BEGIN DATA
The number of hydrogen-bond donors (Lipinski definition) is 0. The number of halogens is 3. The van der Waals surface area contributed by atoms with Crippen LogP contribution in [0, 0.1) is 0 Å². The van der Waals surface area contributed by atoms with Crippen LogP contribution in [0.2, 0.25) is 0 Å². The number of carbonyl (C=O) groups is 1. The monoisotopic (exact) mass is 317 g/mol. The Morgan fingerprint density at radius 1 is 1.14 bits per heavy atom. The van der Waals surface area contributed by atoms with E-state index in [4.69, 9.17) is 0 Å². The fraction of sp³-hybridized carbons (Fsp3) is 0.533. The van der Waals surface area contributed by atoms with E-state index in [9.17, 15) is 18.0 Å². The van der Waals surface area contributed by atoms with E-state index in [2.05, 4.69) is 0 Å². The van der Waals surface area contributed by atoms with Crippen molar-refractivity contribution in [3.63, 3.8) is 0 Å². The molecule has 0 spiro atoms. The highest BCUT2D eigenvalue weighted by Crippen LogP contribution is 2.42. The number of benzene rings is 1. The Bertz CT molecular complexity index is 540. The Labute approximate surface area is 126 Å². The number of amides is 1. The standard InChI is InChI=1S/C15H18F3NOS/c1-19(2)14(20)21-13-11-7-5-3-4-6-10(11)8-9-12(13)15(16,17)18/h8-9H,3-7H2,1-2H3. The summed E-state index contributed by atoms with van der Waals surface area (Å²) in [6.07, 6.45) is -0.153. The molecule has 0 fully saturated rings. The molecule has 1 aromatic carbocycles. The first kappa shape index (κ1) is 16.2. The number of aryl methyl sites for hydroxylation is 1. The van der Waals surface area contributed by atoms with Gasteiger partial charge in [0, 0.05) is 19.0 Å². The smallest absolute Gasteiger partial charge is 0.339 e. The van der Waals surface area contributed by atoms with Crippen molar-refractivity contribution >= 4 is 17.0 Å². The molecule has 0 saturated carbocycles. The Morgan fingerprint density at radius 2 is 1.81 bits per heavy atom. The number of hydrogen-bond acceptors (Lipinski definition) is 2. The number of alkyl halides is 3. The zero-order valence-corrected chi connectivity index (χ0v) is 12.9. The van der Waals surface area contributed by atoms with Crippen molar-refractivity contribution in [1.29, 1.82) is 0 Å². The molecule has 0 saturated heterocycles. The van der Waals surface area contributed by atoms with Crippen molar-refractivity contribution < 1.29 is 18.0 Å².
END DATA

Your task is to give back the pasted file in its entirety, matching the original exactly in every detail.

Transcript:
The number of hydrogen-bond donors (Lipinski definition) is 0. The number of halogens is 3. The van der Waals surface area contributed by atoms with Crippen LogP contribution in [0, 0.1) is 0 Å². The van der Waals surface area contributed by atoms with Crippen LogP contribution in [0.2, 0.25) is 0 Å². The number of carbonyl (C=O) groups is 1. The monoisotopic (exact) mass is 317 g/mol. The Morgan fingerprint density at radius 1 is 1.14 bits per heavy atom. The van der Waals surface area contributed by atoms with E-state index in [4.69, 9.17) is 0 Å². The fraction of sp³-hybridized carbons (Fsp3) is 0.533. The van der Waals surface area contributed by atoms with E-state index in [9.17, 15) is 18.0 Å². The van der Waals surface area contributed by atoms with E-state index in [2.05, 4.69) is 0 Å². The van der Waals surface area contributed by atoms with Crippen molar-refractivity contribution in [3.63, 3.8) is 0 Å². The molecule has 0 spiro atoms. The highest BCUT2D eigenvalue weighted by Crippen LogP contribution is 2.42. The number of benzene rings is 1. The Bertz CT molecular complexity index is 540. The Labute approximate surface area is 126 Å². The number of amides is 1. The standard InChI is InChI=1S/C15H18F3NOS/c1-19(2)14(20)21-13-11-7-5-3-4-6-10(11)8-9-12(13)15(16,17)18/h8-9H,3-7H2,1-2H3. The summed E-state index contributed by atoms with van der Waals surface area (Å²) in [6.07, 6.45) is -0.153. The molecule has 0 fully saturated rings. The molecule has 1 aromatic carbocycles. The first kappa shape index (κ1) is 16.2. The number of aryl methyl sites for hydroxylation is 1. The van der Waals surface area contributed by atoms with Gasteiger partial charge in [0, 0.05) is 19.0 Å². The smallest absolute Gasteiger partial charge is 0.339 e. The van der Waals surface area contributed by atoms with Crippen molar-refractivity contribution >= 4 is 17.0 Å². The molecule has 0 saturated carbocycles. The Morgan fingerprint density at radius 2 is 1.81 bits per heavy atom. The number of hydrogen-bond acceptors (Lipinski definition) is 2. The number of alkyl halides is 3. The zero-order valence-corrected chi connectivity index (χ0v) is 12.9. The van der Waals surface area contributed by atoms with Crippen molar-refractivity contribution in [1.29, 1.82) is 0 Å². The molecule has 0 saturated heterocycles. The van der Waals surface area contributed by atoms with Crippen molar-refractivity contribution < 1.29 is 18.0 Å².